Some Illinois schools using new thermal tech to scan students' temperatures

As schools grapple with bringing kids back to the classroom while trying to stay safe, a handful of southwest suburban schools are using new technology to help make that happen.

That new tech is a body temperature scanning system developed by a company in La Grange.

It was morning arrival time for hundreds of students at Pleasantdale Middle School in Burr Ridge, and it was all being captured on a thermal camera.

Pleasantdale schools are trialing new technology called DuThermX, which can scan hundreds of body temperatures in a matter of minutes.

"It’s a constant where the kids don’t have to stop. They don’t have to slow down. They just walk right past it and we can get a lot of kids through the door in a short amount of time," said Pleasantdale Middle School Principal Griffin Sonntag.

A green box over their heads means the student’s temperature is normal. But when anything more than 100.5 degrees walks through, the box turns red and an alarm sounds.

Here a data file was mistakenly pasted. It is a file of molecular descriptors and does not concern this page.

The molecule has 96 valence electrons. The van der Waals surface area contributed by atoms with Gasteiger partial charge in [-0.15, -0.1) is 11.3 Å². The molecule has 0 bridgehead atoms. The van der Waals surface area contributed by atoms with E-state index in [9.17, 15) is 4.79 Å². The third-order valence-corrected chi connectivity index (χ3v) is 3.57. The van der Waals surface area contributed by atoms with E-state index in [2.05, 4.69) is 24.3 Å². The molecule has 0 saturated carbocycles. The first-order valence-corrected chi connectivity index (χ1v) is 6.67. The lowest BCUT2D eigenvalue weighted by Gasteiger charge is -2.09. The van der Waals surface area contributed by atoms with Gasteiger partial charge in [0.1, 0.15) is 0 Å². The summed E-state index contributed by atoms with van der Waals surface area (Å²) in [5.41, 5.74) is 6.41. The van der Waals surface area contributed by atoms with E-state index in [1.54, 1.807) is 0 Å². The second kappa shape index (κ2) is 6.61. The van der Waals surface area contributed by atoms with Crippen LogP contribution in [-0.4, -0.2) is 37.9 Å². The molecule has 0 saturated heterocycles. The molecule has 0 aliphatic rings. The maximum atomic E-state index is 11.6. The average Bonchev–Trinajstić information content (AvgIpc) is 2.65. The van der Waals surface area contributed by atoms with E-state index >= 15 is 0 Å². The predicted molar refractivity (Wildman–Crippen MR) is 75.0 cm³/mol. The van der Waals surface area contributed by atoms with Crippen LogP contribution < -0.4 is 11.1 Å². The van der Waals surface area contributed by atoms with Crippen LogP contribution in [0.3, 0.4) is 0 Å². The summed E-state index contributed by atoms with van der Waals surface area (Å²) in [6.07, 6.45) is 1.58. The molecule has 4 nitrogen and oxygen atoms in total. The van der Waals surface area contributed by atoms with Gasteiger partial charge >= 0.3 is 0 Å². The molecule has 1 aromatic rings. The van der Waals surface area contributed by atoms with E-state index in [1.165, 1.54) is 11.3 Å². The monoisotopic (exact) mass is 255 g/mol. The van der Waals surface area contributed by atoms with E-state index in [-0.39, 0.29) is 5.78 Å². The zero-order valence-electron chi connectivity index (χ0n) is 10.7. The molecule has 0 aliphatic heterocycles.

Those students are retested and if still above the threshold, sent immediately to the nurse’s office.

"There is a tracking and tracing component as well so they get to keep the video recordings. That way you can see who this individual may have been in contact with the day before," said Monica Piraino of Dubak Electrical Group.


DuThermX was developed by Dubak Electrical Group in La Grange and is being used at a handful of southwest suburban schools, including Argo Community High School in Summit and Nazareth Academy High School in La Grange Park.

Pleasantdale has been able to remain open for in-class learning Monday through Friday since September, thanks in part to the thermal screening technology, which costs anywhere from $2,000 to $20,000 depending on the setup.

So what happens when the pandemic finally ends? The superintendent says he believes thermal screening is here to stay.

"Before COVID, we had flu outbreaks, and after COVID we’ll have flu outbreaks. And hopefully this technology will help us minimize those minor outbreaks if you will," said Pleasantdale schools Superintendent Dave Palzet.